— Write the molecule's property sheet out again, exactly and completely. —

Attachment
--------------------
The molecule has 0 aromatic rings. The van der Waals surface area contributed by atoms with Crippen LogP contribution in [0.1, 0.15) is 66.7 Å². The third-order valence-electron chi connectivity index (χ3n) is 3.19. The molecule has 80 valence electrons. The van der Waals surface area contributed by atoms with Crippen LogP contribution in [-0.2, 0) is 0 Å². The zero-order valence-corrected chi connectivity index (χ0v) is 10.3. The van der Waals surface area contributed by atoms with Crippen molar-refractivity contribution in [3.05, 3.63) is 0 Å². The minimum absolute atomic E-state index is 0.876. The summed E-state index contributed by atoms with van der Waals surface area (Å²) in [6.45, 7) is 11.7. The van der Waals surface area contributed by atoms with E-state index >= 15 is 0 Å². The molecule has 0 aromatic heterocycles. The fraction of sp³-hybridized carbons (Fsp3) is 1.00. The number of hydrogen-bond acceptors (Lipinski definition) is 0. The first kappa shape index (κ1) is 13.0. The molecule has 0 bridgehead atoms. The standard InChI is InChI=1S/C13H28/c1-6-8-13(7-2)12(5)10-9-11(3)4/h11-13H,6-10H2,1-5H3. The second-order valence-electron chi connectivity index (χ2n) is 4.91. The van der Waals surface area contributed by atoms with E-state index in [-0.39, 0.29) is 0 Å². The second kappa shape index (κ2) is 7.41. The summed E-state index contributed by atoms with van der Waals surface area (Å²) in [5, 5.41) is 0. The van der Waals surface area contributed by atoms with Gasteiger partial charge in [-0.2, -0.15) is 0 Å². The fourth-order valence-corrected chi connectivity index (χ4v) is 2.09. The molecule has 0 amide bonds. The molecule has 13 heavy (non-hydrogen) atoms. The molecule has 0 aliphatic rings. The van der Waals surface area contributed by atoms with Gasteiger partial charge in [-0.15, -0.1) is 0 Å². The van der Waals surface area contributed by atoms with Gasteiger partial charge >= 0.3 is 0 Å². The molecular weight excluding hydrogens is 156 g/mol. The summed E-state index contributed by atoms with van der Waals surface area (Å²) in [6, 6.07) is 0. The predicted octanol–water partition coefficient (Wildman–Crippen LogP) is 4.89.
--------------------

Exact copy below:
The molecule has 0 aromatic rings. The van der Waals surface area contributed by atoms with Crippen LogP contribution in [0.1, 0.15) is 66.7 Å². The third-order valence-electron chi connectivity index (χ3n) is 3.19. The molecule has 80 valence electrons. The van der Waals surface area contributed by atoms with Crippen LogP contribution in [-0.2, 0) is 0 Å². The zero-order valence-corrected chi connectivity index (χ0v) is 10.3. The van der Waals surface area contributed by atoms with Crippen molar-refractivity contribution in [3.05, 3.63) is 0 Å². The minimum absolute atomic E-state index is 0.876. The summed E-state index contributed by atoms with van der Waals surface area (Å²) in [6.45, 7) is 11.7. The van der Waals surface area contributed by atoms with E-state index >= 15 is 0 Å². The molecule has 0 aromatic heterocycles. The fraction of sp³-hybridized carbons (Fsp3) is 1.00. The number of hydrogen-bond acceptors (Lipinski definition) is 0. The first kappa shape index (κ1) is 13.0. The molecule has 0 bridgehead atoms. The standard InChI is InChI=1S/C13H28/c1-6-8-13(7-2)12(5)10-9-11(3)4/h11-13H,6-10H2,1-5H3. The second-order valence-electron chi connectivity index (χ2n) is 4.91. The van der Waals surface area contributed by atoms with E-state index in [-0.39, 0.29) is 0 Å². The second kappa shape index (κ2) is 7.41. The summed E-state index contributed by atoms with van der Waals surface area (Å²) in [5, 5.41) is 0. The van der Waals surface area contributed by atoms with Gasteiger partial charge in [-0.2, -0.15) is 0 Å². The fourth-order valence-corrected chi connectivity index (χ4v) is 2.09. The molecule has 0 amide bonds. The molecule has 13 heavy (non-hydrogen) atoms. The molecule has 0 aliphatic rings. The van der Waals surface area contributed by atoms with Gasteiger partial charge in [-0.15, -0.1) is 0 Å². The van der Waals surface area contributed by atoms with Gasteiger partial charge >= 0.3 is 0 Å². The molecular weight excluding hydrogens is 156 g/mol. The summed E-state index contributed by atoms with van der Waals surface area (Å²) in [6, 6.07) is 0. The predicted octanol–water partition coefficient (Wildman–Crippen LogP) is 4.89.